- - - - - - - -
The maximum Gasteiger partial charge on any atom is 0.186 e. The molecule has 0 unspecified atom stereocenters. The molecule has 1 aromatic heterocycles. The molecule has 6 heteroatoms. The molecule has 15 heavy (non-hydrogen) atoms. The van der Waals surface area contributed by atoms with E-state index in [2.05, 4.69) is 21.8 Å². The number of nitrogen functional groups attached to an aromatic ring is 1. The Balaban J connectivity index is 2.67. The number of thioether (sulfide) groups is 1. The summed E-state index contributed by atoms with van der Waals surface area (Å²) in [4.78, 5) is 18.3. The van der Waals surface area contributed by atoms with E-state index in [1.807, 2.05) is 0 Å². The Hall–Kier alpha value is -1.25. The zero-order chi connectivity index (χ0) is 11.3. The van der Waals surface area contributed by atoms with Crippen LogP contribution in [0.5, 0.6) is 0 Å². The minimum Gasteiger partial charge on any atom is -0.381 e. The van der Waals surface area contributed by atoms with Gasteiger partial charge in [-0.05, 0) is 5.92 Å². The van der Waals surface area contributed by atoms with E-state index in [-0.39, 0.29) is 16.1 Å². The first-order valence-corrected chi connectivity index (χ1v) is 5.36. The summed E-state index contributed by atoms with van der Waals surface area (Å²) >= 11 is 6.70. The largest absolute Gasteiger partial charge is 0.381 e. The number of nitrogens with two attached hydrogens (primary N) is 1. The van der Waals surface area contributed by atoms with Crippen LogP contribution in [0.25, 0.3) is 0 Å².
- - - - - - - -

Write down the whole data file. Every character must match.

The maximum Gasteiger partial charge on any atom is 0.186 e. The molecule has 0 unspecified atom stereocenters. The molecule has 1 aromatic heterocycles. The molecule has 6 heteroatoms. The molecule has 15 heavy (non-hydrogen) atoms. The van der Waals surface area contributed by atoms with E-state index in [2.05, 4.69) is 21.8 Å². The number of nitrogen functional groups attached to an aromatic ring is 1. The Balaban J connectivity index is 2.67. The number of thioether (sulfide) groups is 1. The summed E-state index contributed by atoms with van der Waals surface area (Å²) in [4.78, 5) is 18.3. The van der Waals surface area contributed by atoms with E-state index in [1.807, 2.05) is 0 Å². The Hall–Kier alpha value is -1.25. The zero-order chi connectivity index (χ0) is 11.3. The van der Waals surface area contributed by atoms with Crippen LogP contribution in [0.5, 0.6) is 0 Å². The minimum Gasteiger partial charge on any atom is -0.381 e. The van der Waals surface area contributed by atoms with Gasteiger partial charge in [-0.05, 0) is 5.92 Å². The van der Waals surface area contributed by atoms with E-state index in [-0.39, 0.29) is 16.1 Å². The first-order valence-corrected chi connectivity index (χ1v) is 5.36. The summed E-state index contributed by atoms with van der Waals surface area (Å²) >= 11 is 6.70. The largest absolute Gasteiger partial charge is 0.381 e. The number of nitrogens with two attached hydrogens (primary N) is 1. The van der Waals surface area contributed by atoms with Crippen LogP contribution in [0.25, 0.3) is 0 Å².